Christopher Orr

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For 41 reviews, this critic has graded:
  • 63% higher than the average critic
  • 2% same as the average critic
  • 35% lower than the average critic
On average, this critic grades 11.2 points higher than other critics. (0-100 point scale)

Christopher Orr's Scores

  • Movies
  • TV
Average review score: 76
Highest review score: 99 Roma
Lowest review score: 0 Transformers: The Last Knight
Score distribution:
  1. Positive: 33 out of 41
  2. Negative: 3 out of 41
41 movie reviews
    • 58 Metascore
    • 80 Christopher Orr
    This peculiar but delightful hybrid just may be the best animated offering of the year.
    • 87 Metascore
    • 85 Christopher Orr
    Birdman—I should probably note here that the full title is the punctuationally ridiculous Birdman or (The Unexpected Virtue of Ignorance)—is a giddy fantasia of themes and genres, and if not all of them fully cohere, then so be it. As the Birdman voice inside Riggan’s head reminds us, sometimes viewers crave pure entertainment, not just “talky, pretentious, philosophical bullshit.”
    • 68 Metascore
    • 92 Christopher Orr
    The film more than earns its commanding title: You will not want to look away.
    • 61 Metascore
    • 58 Christopher Orr
    With The Big Short, McKay threaded a needle by managing to be jokey while still serious, and angry while still entertaining. With Vice, he fails in both directions.
    • 91 Metascore
    • 90 Christopher Orr
    It is not—if my description has somehow failed to make this clear—an easy film to watch. But it is a forceful and unsettling addition to the cinema of the Holocaust, a film that digs deeply into the gruesome workings of the death camps and ponders questions about duties to the living and duties to the dead.
    • 66 Metascore
    • 85 Christopher Orr
    Mary Poppins Returns is surely not a movie for everyone. But for those with a deep fondness for the original film, it is a worthy remix.
    • 96 Metascore
    • 99 Christopher Orr
    By its conclusion, Cuarón’s film proves itself both wonderful and fearsome. See it. You will never forget it.
    • 69 Metascore
    • 74 Christopher Orr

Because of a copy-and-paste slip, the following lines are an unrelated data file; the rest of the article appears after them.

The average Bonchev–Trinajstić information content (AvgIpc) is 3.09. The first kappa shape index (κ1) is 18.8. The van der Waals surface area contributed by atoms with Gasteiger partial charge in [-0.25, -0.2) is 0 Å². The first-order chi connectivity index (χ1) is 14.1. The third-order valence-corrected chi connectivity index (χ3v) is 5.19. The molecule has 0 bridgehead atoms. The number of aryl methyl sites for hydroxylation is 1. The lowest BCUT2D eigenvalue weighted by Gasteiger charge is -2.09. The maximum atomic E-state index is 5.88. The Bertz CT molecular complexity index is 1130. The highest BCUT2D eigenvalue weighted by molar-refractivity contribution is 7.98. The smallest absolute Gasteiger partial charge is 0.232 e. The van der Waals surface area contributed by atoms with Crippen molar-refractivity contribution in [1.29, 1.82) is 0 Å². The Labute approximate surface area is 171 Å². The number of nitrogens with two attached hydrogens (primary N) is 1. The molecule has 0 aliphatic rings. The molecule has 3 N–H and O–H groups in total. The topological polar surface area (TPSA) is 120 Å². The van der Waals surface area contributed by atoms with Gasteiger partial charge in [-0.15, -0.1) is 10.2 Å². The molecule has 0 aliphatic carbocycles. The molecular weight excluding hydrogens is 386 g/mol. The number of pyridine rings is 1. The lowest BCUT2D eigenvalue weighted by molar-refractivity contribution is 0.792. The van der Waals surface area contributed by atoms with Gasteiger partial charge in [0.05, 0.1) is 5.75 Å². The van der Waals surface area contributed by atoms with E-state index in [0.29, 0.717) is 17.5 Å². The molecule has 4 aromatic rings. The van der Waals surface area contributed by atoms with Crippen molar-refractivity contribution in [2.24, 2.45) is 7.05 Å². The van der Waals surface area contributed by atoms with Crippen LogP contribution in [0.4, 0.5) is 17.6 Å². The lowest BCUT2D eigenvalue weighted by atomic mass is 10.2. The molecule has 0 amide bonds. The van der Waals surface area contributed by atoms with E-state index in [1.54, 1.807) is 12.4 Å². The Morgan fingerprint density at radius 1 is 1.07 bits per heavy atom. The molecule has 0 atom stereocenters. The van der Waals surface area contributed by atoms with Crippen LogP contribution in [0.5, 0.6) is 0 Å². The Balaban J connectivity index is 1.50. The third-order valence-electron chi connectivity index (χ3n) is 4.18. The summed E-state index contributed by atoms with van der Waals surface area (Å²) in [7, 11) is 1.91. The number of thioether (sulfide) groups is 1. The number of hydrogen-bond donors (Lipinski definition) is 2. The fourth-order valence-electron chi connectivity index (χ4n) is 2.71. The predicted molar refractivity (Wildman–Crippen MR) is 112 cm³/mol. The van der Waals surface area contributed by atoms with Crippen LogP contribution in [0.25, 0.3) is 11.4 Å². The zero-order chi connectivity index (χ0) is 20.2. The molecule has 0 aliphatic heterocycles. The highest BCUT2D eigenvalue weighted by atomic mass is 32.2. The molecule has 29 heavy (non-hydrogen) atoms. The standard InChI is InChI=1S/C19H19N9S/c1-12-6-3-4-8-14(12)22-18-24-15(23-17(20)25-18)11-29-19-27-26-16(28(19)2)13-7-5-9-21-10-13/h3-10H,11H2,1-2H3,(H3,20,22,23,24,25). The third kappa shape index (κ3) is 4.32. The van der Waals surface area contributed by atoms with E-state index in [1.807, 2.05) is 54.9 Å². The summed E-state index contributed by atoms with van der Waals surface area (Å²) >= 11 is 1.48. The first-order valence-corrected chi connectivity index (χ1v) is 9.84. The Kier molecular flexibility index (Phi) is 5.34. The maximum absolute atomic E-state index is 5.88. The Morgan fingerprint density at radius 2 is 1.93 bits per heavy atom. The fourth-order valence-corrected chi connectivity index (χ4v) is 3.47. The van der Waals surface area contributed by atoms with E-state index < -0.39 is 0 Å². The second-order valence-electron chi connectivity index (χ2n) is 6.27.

Green Book may supply little in the way of meaningful commentary on racial dynamics either in the 1960s or today. But thanks to Mortensen and Ali, it’s a perfectly pleasant way to spend two hours.
    • 79 Metascore
    • 82 Christopher Orr
    Though this menu is clearly by design, the result is both a meal that feels less than the sum of its parts and individual courses that themselves feel somehow undercooked. I found myself simultaneously wanting both more and less.
    • 50 Metascore
    • 72 Christopher Orr
    A punk-rock-meets-aliens story of young romance, it finds itself uncomfortably on the spectrum somewhere between Earth Girls Are Easy and Liquid Sky: neither good enough to be a conventional success nor weird enough to be a cult hit.
    • 61 Metascore
    • 86 Christopher Orr
    Hathaway delivers a sharp, witty dissection of female celebrity, at once impenetrably vain and entitled, yet also riven with self-doubt. It is both the most pointed and most amusing way in which the movie toys with gender expectations.
    • 62 Metascore
    • 88 Christopher Orr
    The script, by Lawrence Kasdan and his son Jonathan, is capable but unremarkable, as is Howard’s direction. But the cast...consistently elevates the material.
    • 66 Metascore
    • 92 Christopher Orr
    The film ends on a remarkably touching emotional note. Had it held to the strength of its convictions—and it is immensely obvious why it did not—it might have been the best ending of any superhero movie to date. (No, the bar’s not terribly high.) But it’s nonetheless awfully good, and we can still look forward to, mid-credits, the world’s best-ever Green Lantern joke.
    • 46 Metascore
    • 67 Christopher Orr